4)      Resolution 1701 states that prohibitions on weaponry “shall not apply to arms, related material, training or assistance authorized by the Government of Lebanon or by UNIFIL.”  This authorization is indeed expressed, as is custom, in the 2016 Ministerial Statement of the Government, which emphasises the right of Lebanese citizens to resist the Israeli occupation and to respond to its aggression. As President Aoun, a former Army General, explained: “Hizbullah’s arms do not contradict with the State and are an essential component of the means to defend Lebanon.”

With 552 violations of Lebanese airspace in 2016, Israel has exhibited extreme brazenness. With 805 violations in the ten months of 2017 that have been officially reported, Israel has surely forfeited the right to stand in judgement. Fifty years of consistent air violations in Lebanon and Palestine. And Netanyahu calls Iran “brazen” for ninety seconds?


Brenda Heard is author of Hezbollah: An Outsider’s Inside View. You can visit her website at and also at

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Zionist Entity on Alert: Hezbollah in Possession of Extremely Dangerous Drones

Local Editor

Zionists have been alarmed by Hezbollah’s growing military capabilities, with Israeli media saying that the Lebanese resistance movement is now in possession of a cheap and dangerous drones.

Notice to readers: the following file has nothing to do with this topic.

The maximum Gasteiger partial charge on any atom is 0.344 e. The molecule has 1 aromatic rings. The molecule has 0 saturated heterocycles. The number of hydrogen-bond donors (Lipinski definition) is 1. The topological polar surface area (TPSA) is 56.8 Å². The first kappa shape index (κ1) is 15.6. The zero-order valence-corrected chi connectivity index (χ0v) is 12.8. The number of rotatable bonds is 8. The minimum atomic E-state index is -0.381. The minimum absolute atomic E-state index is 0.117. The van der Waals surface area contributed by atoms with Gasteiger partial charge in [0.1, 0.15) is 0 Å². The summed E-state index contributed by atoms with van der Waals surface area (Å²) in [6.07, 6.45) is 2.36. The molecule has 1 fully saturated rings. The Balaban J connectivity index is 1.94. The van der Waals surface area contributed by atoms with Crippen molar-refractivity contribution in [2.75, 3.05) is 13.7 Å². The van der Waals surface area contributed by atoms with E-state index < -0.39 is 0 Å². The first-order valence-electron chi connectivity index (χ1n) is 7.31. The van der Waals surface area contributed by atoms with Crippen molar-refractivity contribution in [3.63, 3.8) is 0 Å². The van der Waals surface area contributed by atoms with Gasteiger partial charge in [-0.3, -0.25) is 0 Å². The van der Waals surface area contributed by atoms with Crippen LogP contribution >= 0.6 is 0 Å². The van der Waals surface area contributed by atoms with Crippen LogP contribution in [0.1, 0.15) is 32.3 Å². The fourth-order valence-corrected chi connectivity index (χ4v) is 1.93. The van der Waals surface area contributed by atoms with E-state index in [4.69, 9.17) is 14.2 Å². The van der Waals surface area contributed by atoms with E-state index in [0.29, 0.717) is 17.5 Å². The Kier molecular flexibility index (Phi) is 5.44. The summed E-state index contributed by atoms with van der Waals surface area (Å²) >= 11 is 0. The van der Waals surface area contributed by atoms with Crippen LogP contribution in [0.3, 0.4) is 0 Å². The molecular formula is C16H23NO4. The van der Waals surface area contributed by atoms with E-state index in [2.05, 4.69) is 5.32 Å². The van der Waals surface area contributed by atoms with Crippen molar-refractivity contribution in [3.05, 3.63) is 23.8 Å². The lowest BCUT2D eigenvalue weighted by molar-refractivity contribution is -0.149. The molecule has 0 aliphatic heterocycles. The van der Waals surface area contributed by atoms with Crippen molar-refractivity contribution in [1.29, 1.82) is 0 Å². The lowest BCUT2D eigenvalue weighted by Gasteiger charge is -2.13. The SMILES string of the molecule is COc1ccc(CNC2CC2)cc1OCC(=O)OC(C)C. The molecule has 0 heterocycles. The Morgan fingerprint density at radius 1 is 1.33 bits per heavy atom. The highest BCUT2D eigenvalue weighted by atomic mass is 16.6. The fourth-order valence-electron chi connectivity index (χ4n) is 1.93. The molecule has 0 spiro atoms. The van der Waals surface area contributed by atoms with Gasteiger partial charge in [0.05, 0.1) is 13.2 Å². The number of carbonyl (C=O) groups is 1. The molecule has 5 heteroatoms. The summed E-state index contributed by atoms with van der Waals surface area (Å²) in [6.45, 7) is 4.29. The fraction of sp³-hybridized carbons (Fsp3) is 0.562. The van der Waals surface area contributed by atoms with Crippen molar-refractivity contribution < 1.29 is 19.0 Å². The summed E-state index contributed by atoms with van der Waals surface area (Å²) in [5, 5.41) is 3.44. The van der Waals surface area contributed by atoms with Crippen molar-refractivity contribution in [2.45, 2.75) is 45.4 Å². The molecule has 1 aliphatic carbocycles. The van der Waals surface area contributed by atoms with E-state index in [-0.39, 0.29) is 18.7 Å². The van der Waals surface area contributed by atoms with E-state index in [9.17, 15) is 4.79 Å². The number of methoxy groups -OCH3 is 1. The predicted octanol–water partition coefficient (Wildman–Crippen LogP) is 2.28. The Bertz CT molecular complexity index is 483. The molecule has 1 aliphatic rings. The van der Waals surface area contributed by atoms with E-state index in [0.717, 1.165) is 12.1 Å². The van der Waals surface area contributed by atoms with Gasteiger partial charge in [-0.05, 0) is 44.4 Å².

Israeli website Ynet reported on Thursday that Hezbollah has added to its newest weapon to its arsenal, noting that this development is ” one of the most worrying things to the West.”

“Unlike other drones Hezbollah has sent into Israel… (Hezbollah) uploaded a video showing that it is now in possession of extremely cheap and dangerous drones,” the Israeli media outlet said.Hezbollah drone used in Aleppo

The last week’s clip showed Chinese-produced cluster munitions being shot from the UAVon the outskirts of Aleppo, Ynet said.

It quoted the Daily Beast as saying that this UAV ” differs dramatically from its predecessors,” noting that although ” it is capable of carrying much smaller loads of ammunition, it is significantly cheaper and lighter to operate.  “

In 2004, Hezbollah Secretary General Sayyed Hasan Nasrallah promised that the Mirsad drone would be able to penetrate deep into the occupied territories while carrying 100kg of ammunition. Two years after this he carried through with his promise and launched three Ababil UAVs.